I wonder if Carole Baskin has something to do with this …
On June 17, Hollywood Weekly Magazine, Inc. (“HWM”) and its Publisher/Founder Prather Jackson filed suit against CBS, Imagine, Netflix, and Viacom in federal court alleging (among other claims) federal and common law trademark infringement, and federal and common law copyright infringement. (C.D. Cal., Case No. 2:20-cv-06354). Today I will only address the trademark claims, but I’ll keep following the case and provide updates as it develops.
HWM’s Trademark Allegations Surrounding “The Tiger King” Phrase Are Weak
HWM alleges that it started using the phrase “The Tiger King” beginning in 2013 “in connection with” the eccentric, mulleted icon Joe Exotic before Tiger King provided us blissful distraction for a couple weeks (or days depending on your binge-watch skills). However, HWM didn’t bother to file the application for the federal trademark until July 2, 2020. To be fair, limited common law trademark rights attach with valid “use in commerce,” but it is telling that HWM didn’t file for the mark until a couple weeks before it filed suit.
HWM essentially argues that because it used “The Tiger King” on its magazines, it has rights superior to the Defendants, and that Netflix’s use of the phrase harmed HWM’s reputation. Specifically, HWM alleges that soon after the series launched, advertisers expressed concerns that it was starting to become a tabloid gossip magazine due to the “very easily plausible and obvious” connection between the series and HWM… (See Complaint Para 26 below).
Here’s the problem with that argument: HWM did not use “The Tiger King” as a trademark!
In order for a plaintiff to be bring a claim for damages for trademark infringement, that plaintiff has to show it has rights in that mark in the first place. However, trademark rights cannot attach to a phrase that merely describes goods or services, unless that phrase has been used so much in connection with the trademark’s source that it “acquires distinctiveness” or “secondary meaning.” Indeed, the purpose of trademark law is to help consumers recognize the source of goods or services. Here, HWM’s early use of the phrase “The Tiger King” merely describes the person Joe Exotic, and was not used by HWM to identify itself as the source of any goods or services. As a result, HWM will have a very hard time demonstrating it has trademark rights to “The Tiger King.”
HWM’s Trademark Allegations Surrounding “Hollywood Weekly” Are Less Weak
HWM also alleges that the Defendants’ usage of “Hollywood Weekly” in the show harmed HWM’s reputation and created confusion in the marketplace. In slight contrast to the bogus claim surrounding “The Tiger King” noted above, Jackson appears to have legitimate rights surrounding the “Hollywood Weekly” trademark.
(Curiously, Jackson filed for the “Hollywood Weekly” trademark in his personal capacity and obtained the registration on July 18, 2017 … I’m genuinely flummoxed as to why he would open himself to personal liability to a counterclaim in this lawsuit. He easily could have assigned the mark to HWM, or granted it an exclusive license. I digress.)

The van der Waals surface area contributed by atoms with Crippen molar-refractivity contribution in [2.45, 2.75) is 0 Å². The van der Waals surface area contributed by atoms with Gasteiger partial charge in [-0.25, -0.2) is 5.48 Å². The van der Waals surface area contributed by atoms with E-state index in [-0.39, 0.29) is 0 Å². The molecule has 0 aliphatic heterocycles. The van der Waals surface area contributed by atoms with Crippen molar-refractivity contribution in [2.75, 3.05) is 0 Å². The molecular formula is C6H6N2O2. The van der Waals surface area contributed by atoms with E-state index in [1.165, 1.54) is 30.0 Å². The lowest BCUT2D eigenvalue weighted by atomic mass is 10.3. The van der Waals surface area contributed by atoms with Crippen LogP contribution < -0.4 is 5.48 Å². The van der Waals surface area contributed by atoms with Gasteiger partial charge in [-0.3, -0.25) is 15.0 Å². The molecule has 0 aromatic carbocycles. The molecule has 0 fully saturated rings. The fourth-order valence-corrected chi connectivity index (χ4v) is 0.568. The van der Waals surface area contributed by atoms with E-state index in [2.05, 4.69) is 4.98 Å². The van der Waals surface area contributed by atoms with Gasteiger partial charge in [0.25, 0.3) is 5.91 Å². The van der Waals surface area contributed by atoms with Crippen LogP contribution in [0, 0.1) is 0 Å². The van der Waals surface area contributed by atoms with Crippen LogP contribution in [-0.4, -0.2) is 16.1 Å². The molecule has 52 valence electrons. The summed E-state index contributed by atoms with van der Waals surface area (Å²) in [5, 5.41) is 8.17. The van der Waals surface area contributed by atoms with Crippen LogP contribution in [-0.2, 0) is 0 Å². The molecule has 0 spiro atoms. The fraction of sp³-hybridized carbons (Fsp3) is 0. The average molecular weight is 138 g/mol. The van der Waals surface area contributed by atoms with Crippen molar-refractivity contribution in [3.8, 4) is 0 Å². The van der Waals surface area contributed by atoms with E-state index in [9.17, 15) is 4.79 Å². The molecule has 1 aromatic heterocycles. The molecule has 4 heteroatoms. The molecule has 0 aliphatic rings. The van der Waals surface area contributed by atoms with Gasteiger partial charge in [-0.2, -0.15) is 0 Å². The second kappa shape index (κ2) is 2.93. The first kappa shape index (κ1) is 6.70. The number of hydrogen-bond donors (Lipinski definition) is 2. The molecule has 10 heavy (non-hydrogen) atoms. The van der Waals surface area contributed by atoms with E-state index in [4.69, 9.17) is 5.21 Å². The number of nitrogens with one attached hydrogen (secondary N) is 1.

Even though Jackson likely has legitimate rights to this mark, that still doesn’t make the Defendants’ use of “Hollywood Weekly” unlawful. In my humble opinion , the Defendants’ usage of “Hollywood Weekly” in connection with the Tiger King show will fall squarely within the “Nominative Fair Use” Doctrine for trademarks, which permits usage of another’s trademark. The Ninth Circuit Court of Appeals laid out a nice statement of this doctrine:
“First, the product or service in question must be one not readily identifiable without use of the trademark; second, only so much of the mark or marks may be used as is reasonably necessary to identify the product or service; and third, the user must do nothing that would, in conjunction with the mark, suggest sponsorship or endorsement by the trademark holder. “
New Kids on the Block v. News Am. Pub., Inc., 971 F.2d 302, 308 (9th Cir. 1992). Here, the Defendants appear to only have used the term “Hollywood Weekly” to describe Hollywood Weekly Magazine, and such use is permissible under trademark law.
HWM’s Evidence of Supposed Consumer Confusion
Evidence of actual confusion as to the source of goods among consumers is pretty hard to find in trademark cases. As a result, trademark plaintiffs will sometimes find other types of consumer confusion to support a claim of infringement, and HWM is no different (look right):
Essentially HWM is arguing that the Defendants’ use confused Hollywood Weekly with that of a tabloid. This is not the sort of actionable confusion as to the source of goods that is relevant for a trademark action. To be clear, this might be actionable as a different business tort, but given that HWM has no rights in “The Tiger King,” and Defendants’ use of “Hollywood Weekly” was nominative, this allegation of confusion should not dictate the outcome to the trademark claims here.
I would be shocked if the Defendants don’t file a motion to dismiss the trademark allegations outright. HWM’s allegations surrounding “The Tiger King” are incredibly weak, and I would be very surprised if they could point to enough evidence to support their claim to the mark. The question of “nominative fair use” can be decided as a matter of law where there are no legitimate disputes to facts, but claims pitted up against this defense can sometimes make it all the way to trial.
I’m calling it now: I think the trademark infringement claims will be dismissed before this case ever gets close to trial. Feel free to disagree! Reach out to me and we can chat about it.
Chat later, you cool cats and kittens!